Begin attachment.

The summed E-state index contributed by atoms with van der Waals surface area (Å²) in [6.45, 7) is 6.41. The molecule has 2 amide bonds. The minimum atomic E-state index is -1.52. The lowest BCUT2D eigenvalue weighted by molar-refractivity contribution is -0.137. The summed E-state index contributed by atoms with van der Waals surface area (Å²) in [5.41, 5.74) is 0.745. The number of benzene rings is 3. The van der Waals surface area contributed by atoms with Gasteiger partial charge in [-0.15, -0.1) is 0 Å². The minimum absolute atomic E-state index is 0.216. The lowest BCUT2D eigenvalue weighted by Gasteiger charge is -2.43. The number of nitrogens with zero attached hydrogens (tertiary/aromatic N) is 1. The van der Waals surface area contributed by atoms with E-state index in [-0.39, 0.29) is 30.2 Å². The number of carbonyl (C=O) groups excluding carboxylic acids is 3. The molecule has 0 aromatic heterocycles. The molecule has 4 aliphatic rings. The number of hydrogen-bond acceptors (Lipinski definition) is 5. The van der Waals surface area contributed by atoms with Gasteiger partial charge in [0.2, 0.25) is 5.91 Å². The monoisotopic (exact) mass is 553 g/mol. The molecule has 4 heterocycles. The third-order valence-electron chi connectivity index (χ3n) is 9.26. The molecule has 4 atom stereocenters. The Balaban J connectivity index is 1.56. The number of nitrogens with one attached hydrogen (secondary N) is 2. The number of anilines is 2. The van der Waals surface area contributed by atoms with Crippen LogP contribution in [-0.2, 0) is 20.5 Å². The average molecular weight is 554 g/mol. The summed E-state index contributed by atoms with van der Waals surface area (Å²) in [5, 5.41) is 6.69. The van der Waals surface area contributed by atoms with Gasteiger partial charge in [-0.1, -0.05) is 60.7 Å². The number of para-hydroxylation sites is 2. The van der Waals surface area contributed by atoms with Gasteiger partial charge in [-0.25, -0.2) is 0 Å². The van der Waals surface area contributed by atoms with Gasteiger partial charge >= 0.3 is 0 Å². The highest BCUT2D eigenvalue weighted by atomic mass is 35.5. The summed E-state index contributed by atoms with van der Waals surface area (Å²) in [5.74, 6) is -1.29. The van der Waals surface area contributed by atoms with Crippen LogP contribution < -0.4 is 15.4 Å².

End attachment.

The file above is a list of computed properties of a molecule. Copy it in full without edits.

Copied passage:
The summed E-state index contributed by atoms with van der Waals surface area (Å²) in [6.45, 7) is 6.41. The molecule has 2 amide bonds. The minimum atomic E-state index is -1.52. The lowest BCUT2D eigenvalue weighted by molar-refractivity contribution is -0.137. The summed E-state index contributed by atoms with van der Waals surface area (Å²) in [5.41, 5.74) is 0.745. The number of benzene rings is 3. The van der Waals surface area contributed by atoms with Gasteiger partial charge in [-0.15, -0.1) is 0 Å². The minimum absolute atomic E-state index is 0.216. The lowest BCUT2D eigenvalue weighted by Gasteiger charge is -2.43. The number of nitrogens with zero attached hydrogens (tertiary/aromatic N) is 1. The van der Waals surface area contributed by atoms with E-state index in [-0.39, 0.29) is 30.2 Å². The number of carbonyl (C=O) groups excluding carboxylic acids is 3. The molecule has 0 aromatic heterocycles. The molecule has 4 aliphatic rings. The number of hydrogen-bond acceptors (Lipinski definition) is 5. The van der Waals surface area contributed by atoms with Gasteiger partial charge in [0.2, 0.25) is 5.91 Å². The monoisotopic (exact) mass is 553 g/mol. The molecule has 4 heterocycles. The third-order valence-electron chi connectivity index (χ3n) is 9.26. The molecule has 4 atom stereocenters. The Balaban J connectivity index is 1.56. The number of nitrogens with one attached hydrogen (secondary N) is 2. The number of anilines is 2. The van der Waals surface area contributed by atoms with Crippen LogP contribution in [-0.2, 0) is 20.5 Å². The average molecular weight is 554 g/mol. The summed E-state index contributed by atoms with van der Waals surface area (Å²) in [5, 5.41) is 6.69. The van der Waals surface area contributed by atoms with Gasteiger partial charge in [-0.1, -0.05) is 60.7 Å². The number of para-hydroxylation sites is 2. The van der Waals surface area contributed by atoms with Gasteiger partial charge in [-0.25, -0.2) is 0 Å². The van der Waals surface area contributed by atoms with Gasteiger partial charge >= 0.3 is 0 Å². The highest BCUT2D eigenvalue weighted by atomic mass is 35.5. The summed E-state index contributed by atoms with van der Waals surface area (Å²) in [5.74, 6) is -1.29. The van der Waals surface area contributed by atoms with Crippen LogP contribution < -0.4 is 15.4 Å².